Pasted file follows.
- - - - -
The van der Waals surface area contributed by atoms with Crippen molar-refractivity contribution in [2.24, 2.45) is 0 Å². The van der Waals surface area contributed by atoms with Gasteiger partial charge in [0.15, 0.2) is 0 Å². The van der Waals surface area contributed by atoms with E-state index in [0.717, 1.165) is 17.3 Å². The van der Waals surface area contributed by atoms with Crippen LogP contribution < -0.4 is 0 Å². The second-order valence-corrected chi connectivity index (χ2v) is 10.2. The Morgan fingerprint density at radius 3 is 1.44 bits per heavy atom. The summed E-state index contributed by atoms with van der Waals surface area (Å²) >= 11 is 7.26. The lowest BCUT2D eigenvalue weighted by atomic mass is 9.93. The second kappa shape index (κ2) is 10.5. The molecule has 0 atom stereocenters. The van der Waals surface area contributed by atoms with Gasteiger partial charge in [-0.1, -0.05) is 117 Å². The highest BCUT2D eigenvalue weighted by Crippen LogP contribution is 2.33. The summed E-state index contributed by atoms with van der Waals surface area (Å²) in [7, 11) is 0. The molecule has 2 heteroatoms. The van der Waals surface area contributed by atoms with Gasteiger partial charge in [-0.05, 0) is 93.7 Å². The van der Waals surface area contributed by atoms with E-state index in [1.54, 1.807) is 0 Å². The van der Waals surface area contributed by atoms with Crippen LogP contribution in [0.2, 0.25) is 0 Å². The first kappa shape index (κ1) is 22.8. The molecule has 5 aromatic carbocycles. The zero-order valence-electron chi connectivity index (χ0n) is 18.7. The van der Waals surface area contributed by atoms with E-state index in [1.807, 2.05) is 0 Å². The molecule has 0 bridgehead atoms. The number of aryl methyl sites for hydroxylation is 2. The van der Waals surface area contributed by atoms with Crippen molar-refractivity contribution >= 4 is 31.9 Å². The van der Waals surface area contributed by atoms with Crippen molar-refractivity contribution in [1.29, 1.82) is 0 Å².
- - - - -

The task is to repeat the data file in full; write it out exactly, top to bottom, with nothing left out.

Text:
The van der Waals surface area contributed by atoms with Crippen molar-refractivity contribution in [2.24, 2.45) is 0 Å². The van der Waals surface area contributed by atoms with Gasteiger partial charge in [0.15, 0.2) is 0 Å². The van der Waals surface area contributed by atoms with E-state index in [0.717, 1.165) is 17.3 Å². The van der Waals surface area contributed by atoms with Crippen LogP contribution < -0.4 is 0 Å². The second-order valence-corrected chi connectivity index (χ2v) is 10.2. The Morgan fingerprint density at radius 3 is 1.44 bits per heavy atom. The summed E-state index contributed by atoms with van der Waals surface area (Å²) >= 11 is 7.26. The lowest BCUT2D eigenvalue weighted by atomic mass is 9.93. The second kappa shape index (κ2) is 10.5. The molecule has 0 atom stereocenters. The van der Waals surface area contributed by atoms with Gasteiger partial charge in [-0.1, -0.05) is 117 Å². The highest BCUT2D eigenvalue weighted by Crippen LogP contribution is 2.33. The summed E-state index contributed by atoms with van der Waals surface area (Å²) in [7, 11) is 0. The molecule has 2 heteroatoms. The van der Waals surface area contributed by atoms with Gasteiger partial charge in [-0.05, 0) is 93.7 Å². The van der Waals surface area contributed by atoms with E-state index in [1.54, 1.807) is 0 Å². The van der Waals surface area contributed by atoms with Crippen LogP contribution in [0.2, 0.25) is 0 Å². The first kappa shape index (κ1) is 22.8. The molecule has 5 aromatic carbocycles. The zero-order valence-electron chi connectivity index (χ0n) is 18.7. The van der Waals surface area contributed by atoms with E-state index in [1.807, 2.05) is 0 Å². The molecule has 0 bridgehead atoms. The number of aryl methyl sites for hydroxylation is 2. The van der Waals surface area contributed by atoms with Crippen molar-refractivity contribution >= 4 is 31.9 Å². The van der Waals surface area contributed by atoms with Crippen molar-refractivity contribution in [1.29, 1.82) is 0 Å².